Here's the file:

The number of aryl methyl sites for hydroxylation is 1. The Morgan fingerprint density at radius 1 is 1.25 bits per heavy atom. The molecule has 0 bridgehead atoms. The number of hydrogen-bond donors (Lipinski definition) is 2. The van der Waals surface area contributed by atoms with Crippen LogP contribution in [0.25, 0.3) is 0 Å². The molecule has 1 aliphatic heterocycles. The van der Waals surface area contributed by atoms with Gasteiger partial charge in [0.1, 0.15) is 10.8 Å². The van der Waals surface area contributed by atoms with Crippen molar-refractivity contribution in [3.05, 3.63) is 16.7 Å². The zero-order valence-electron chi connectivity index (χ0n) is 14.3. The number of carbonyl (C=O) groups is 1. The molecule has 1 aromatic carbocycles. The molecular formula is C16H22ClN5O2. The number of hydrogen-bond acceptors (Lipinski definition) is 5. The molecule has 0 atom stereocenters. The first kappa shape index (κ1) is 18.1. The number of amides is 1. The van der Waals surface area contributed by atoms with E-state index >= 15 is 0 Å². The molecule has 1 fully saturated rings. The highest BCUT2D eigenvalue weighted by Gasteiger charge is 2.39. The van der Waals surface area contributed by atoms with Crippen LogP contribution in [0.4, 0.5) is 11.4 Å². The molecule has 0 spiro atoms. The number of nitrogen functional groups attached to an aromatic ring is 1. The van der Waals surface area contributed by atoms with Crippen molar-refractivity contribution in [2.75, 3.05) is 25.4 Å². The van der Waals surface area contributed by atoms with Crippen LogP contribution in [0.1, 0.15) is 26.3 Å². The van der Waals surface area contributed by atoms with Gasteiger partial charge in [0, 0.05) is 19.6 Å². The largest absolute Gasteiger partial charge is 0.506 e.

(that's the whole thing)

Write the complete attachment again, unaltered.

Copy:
The number of aryl methyl sites for hydroxylation is 1. The Morgan fingerprint density at radius 1 is 1.25 bits per heavy atom. The molecule has 0 bridgehead atoms. The number of hydrogen-bond donors (Lipinski definition) is 2. The van der Waals surface area contributed by atoms with Crippen LogP contribution in [0.25, 0.3) is 0 Å². The molecule has 1 aliphatic heterocycles. The van der Waals surface area contributed by atoms with Gasteiger partial charge in [0.1, 0.15) is 10.8 Å². The van der Waals surface area contributed by atoms with Crippen molar-refractivity contribution in [3.05, 3.63) is 16.7 Å². The zero-order valence-electron chi connectivity index (χ0n) is 14.3. The number of carbonyl (C=O) groups is 1. The molecule has 1 aromatic carbocycles. The molecular formula is C16H22ClN5O2. The number of hydrogen-bond acceptors (Lipinski definition) is 5. The molecule has 0 atom stereocenters. The first kappa shape index (κ1) is 18.1. The number of amides is 1. The van der Waals surface area contributed by atoms with E-state index >= 15 is 0 Å². The molecule has 1 fully saturated rings. The highest BCUT2D eigenvalue weighted by Gasteiger charge is 2.39. The van der Waals surface area contributed by atoms with Crippen LogP contribution in [0.4, 0.5) is 11.4 Å². The molecule has 0 spiro atoms. The number of nitrogen functional groups attached to an aromatic ring is 1. The van der Waals surface area contributed by atoms with Crippen molar-refractivity contribution in [2.75, 3.05) is 25.4 Å². The van der Waals surface area contributed by atoms with Crippen LogP contribution in [0.1, 0.15) is 26.3 Å². The van der Waals surface area contributed by atoms with Gasteiger partial charge in [0, 0.05) is 19.6 Å². The largest absolute Gasteiger partial charge is 0.506 e.